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The battle for hearts and minds?: Evolutions in corporate approaches to environmental risk communication
KTH, School of Architecture and the Built Environment (ABE), Philosophy and History of Technology, Philosophy.ORCID iD: 0000-0002-4671-758X
2007 (English)In: Environment and Planning. C, Government and Policy, ISSN 0263-774X, Vol. 25, no 1, 56-72 p.Article in journal (Refereed) Published
Abstract [en]

In recent years there has been a great deal of discussion on the potential for a shift away from modernistic or technocratic approaches to decisionmaking on risk towards more open, inclusive, and deliberative approaches. The authors consider (a) the reasons why some companies have taken the first step in this transition by exploring the potential of more open and communicative approaches to environmental risk management, and (b) the effects that opening up can have, particularly on perceived levels of trust between corporations and stakeholders on matters relating to environmental risk. For the companies surveyed, the nature of their activities, the significance of formative events, and the failure of more traditional forms of risk communication to reduce conflict and to build trust amongst stakeholders have impelled them to experiment with new approaches to risk communication. It is found that, in the short term, such experiments are seen by managers to have had mixed effects: in contexts where trust had already been lost, open engagement can lead to an initial deterioration in relations between companies and stakeholders. However, it is also argued that in the longer term trust can be built through such open engagements. It is suggested, therefore, that opening up and engaging on matters relating to environmental risk may lead to a 'j-curve effect', with an initial deterioration in levels of trust being followed by a gradual improvement in levels of credibility and shared understanding over time.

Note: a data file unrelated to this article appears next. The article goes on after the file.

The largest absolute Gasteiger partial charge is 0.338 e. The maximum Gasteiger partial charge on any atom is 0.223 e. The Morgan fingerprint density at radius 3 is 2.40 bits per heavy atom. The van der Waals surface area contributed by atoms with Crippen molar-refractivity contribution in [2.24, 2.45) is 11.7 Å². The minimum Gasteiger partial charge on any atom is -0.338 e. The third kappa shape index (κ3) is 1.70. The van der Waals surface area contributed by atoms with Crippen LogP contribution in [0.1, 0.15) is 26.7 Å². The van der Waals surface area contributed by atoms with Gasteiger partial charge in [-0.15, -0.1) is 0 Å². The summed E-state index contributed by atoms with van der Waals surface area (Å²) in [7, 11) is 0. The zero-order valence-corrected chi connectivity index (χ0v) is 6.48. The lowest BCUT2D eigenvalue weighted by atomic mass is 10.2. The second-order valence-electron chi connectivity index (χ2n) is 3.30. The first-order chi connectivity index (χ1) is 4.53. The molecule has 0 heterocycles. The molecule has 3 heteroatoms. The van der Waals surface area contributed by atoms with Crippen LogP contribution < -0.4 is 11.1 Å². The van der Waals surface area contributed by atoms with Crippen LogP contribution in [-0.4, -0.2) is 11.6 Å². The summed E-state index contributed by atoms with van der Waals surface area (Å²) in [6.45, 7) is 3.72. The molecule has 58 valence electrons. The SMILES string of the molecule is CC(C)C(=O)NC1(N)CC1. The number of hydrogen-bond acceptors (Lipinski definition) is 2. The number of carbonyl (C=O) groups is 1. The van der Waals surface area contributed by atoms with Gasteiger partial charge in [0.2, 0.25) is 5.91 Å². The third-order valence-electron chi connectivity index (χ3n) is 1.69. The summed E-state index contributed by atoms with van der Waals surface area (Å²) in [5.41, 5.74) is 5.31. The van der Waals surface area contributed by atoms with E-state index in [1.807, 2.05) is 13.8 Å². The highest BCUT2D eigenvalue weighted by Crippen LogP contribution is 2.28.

Place, publisher, year, edition, pages
2007. Vol. 25, no 1, 56-72 p.
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URN: urn:nbn:se:kth:diva-79141DOI: 10.1068/c0617jISI: 000245370500004OAI: diva2:495157
QC 20120229Available from: 2012-02-08 Created: 2012-02-08 Last updated: 2012-02-29Bibliographically approved

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